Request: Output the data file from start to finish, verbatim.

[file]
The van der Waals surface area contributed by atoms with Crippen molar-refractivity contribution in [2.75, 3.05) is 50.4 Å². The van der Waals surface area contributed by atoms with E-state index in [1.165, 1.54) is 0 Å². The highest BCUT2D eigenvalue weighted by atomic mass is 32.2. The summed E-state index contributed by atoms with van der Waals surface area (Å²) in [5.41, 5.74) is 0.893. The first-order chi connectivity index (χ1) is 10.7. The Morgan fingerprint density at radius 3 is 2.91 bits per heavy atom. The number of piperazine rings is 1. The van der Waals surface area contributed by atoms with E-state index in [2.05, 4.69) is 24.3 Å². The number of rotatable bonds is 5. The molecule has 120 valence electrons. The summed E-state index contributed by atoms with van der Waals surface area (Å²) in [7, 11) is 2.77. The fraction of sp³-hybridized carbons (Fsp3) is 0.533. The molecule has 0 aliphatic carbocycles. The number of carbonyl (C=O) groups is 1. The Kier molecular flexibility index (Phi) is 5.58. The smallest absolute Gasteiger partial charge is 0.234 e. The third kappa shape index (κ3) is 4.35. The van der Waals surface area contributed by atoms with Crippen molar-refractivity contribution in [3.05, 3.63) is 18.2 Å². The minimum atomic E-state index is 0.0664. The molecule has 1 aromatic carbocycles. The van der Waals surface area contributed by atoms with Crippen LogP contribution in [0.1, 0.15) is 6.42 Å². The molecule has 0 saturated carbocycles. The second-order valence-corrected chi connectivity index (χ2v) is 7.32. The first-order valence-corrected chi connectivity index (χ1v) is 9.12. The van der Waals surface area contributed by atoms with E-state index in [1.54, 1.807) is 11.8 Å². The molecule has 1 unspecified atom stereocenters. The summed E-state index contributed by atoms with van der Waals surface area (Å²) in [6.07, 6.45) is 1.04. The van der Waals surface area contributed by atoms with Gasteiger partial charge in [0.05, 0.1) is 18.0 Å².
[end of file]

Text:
The van der Waals surface area contributed by atoms with Crippen molar-refractivity contribution in [2.75, 3.05) is 50.4 Å². The van der Waals surface area contributed by atoms with E-state index in [1.165, 1.54) is 0 Å². The highest BCUT2D eigenvalue weighted by atomic mass is 32.2. The summed E-state index contributed by atoms with van der Waals surface area (Å²) in [5.41, 5.74) is 0.893. The first-order chi connectivity index (χ1) is 10.7. The Morgan fingerprint density at radius 3 is 2.91 bits per heavy atom. The number of piperazine rings is 1. The van der Waals surface area contributed by atoms with E-state index in [2.05, 4.69) is 24.3 Å². The number of rotatable bonds is 5. The molecule has 120 valence electrons. The summed E-state index contributed by atoms with van der Waals surface area (Å²) in [7, 11) is 2.77. The fraction of sp³-hybridized carbons (Fsp3) is 0.533. The molecule has 0 aliphatic carbocycles. The number of carbonyl (C=O) groups is 1. The Kier molecular flexibility index (Phi) is 5.58. The smallest absolute Gasteiger partial charge is 0.234 e. The third kappa shape index (κ3) is 4.35. The van der Waals surface area contributed by atoms with Crippen molar-refractivity contribution in [3.05, 3.63) is 18.2 Å². The minimum atomic E-state index is 0.0664. The molecule has 1 aromatic carbocycles. The van der Waals surface area contributed by atoms with Crippen LogP contribution in [0.1, 0.15) is 6.42 Å². The molecule has 0 saturated carbocycles. The second-order valence-corrected chi connectivity index (χ2v) is 7.32. The first-order valence-corrected chi connectivity index (χ1v) is 9.12. The van der Waals surface area contributed by atoms with E-state index in [1.54, 1.807) is 11.8 Å². The molecule has 1 unspecified atom stereocenters. The summed E-state index contributed by atoms with van der Waals surface area (Å²) in [6.07, 6.45) is 1.04. The van der Waals surface area contributed by atoms with Gasteiger partial charge in [0.05, 0.1) is 18.0 Å².